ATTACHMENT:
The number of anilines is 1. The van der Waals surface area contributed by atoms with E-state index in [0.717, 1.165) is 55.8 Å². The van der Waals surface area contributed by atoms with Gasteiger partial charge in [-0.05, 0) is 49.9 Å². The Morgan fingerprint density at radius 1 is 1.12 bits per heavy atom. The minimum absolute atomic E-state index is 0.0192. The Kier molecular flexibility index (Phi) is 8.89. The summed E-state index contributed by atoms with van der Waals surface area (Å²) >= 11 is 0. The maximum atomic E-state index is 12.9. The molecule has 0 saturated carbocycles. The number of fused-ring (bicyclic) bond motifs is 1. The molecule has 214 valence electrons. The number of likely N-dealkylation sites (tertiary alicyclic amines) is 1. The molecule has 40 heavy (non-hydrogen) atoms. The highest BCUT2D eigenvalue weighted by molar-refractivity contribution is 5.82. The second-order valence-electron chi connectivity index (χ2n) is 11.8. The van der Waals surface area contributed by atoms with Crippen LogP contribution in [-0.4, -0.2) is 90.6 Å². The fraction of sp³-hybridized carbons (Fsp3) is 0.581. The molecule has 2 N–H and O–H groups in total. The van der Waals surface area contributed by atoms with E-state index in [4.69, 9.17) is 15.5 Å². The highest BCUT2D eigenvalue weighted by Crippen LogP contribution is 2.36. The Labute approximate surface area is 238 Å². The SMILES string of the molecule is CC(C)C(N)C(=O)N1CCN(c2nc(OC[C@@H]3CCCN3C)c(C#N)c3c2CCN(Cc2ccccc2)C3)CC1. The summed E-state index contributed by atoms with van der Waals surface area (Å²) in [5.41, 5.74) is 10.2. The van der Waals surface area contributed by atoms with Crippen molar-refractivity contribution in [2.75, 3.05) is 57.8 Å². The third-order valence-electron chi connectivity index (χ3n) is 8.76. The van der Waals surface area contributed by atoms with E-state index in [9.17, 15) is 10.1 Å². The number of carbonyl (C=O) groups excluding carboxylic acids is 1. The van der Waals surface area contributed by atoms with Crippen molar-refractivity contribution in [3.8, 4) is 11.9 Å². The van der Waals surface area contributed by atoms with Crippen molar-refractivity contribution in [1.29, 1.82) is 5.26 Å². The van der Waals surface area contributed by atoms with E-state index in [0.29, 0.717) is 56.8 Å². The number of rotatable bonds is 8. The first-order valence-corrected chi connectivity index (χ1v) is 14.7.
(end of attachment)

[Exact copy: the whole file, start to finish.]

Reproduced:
The number of anilines is 1. The van der Waals surface area contributed by atoms with E-state index in [0.717, 1.165) is 55.8 Å². The van der Waals surface area contributed by atoms with Gasteiger partial charge in [-0.05, 0) is 49.9 Å². The Morgan fingerprint density at radius 1 is 1.12 bits per heavy atom. The minimum absolute atomic E-state index is 0.0192. The Kier molecular flexibility index (Phi) is 8.89. The summed E-state index contributed by atoms with van der Waals surface area (Å²) >= 11 is 0. The maximum atomic E-state index is 12.9. The molecule has 0 saturated carbocycles. The number of fused-ring (bicyclic) bond motifs is 1. The molecule has 214 valence electrons. The number of likely N-dealkylation sites (tertiary alicyclic amines) is 1. The molecule has 40 heavy (non-hydrogen) atoms. The highest BCUT2D eigenvalue weighted by molar-refractivity contribution is 5.82. The second-order valence-electron chi connectivity index (χ2n) is 11.8. The van der Waals surface area contributed by atoms with Crippen LogP contribution in [-0.4, -0.2) is 90.6 Å². The fraction of sp³-hybridized carbons (Fsp3) is 0.581. The molecule has 2 N–H and O–H groups in total. The van der Waals surface area contributed by atoms with E-state index in [4.69, 9.17) is 15.5 Å². The highest BCUT2D eigenvalue weighted by Crippen LogP contribution is 2.36. The Labute approximate surface area is 238 Å². The SMILES string of the molecule is CC(C)C(N)C(=O)N1CCN(c2nc(OC[C@@H]3CCCN3C)c(C#N)c3c2CCN(Cc2ccccc2)C3)CC1. The summed E-state index contributed by atoms with van der Waals surface area (Å²) in [5.41, 5.74) is 10.2. The van der Waals surface area contributed by atoms with Crippen molar-refractivity contribution in [2.75, 3.05) is 57.8 Å². The third-order valence-electron chi connectivity index (χ3n) is 8.76. The van der Waals surface area contributed by atoms with E-state index in [9.17, 15) is 10.1 Å². The number of carbonyl (C=O) groups excluding carboxylic acids is 1. The van der Waals surface area contributed by atoms with Crippen molar-refractivity contribution in [3.8, 4) is 11.9 Å². The van der Waals surface area contributed by atoms with Crippen molar-refractivity contribution in [1.29, 1.82) is 5.26 Å². The van der Waals surface area contributed by atoms with E-state index in [0.29, 0.717) is 56.8 Å². The number of rotatable bonds is 8. The first-order valence-corrected chi connectivity index (χ1v) is 14.7.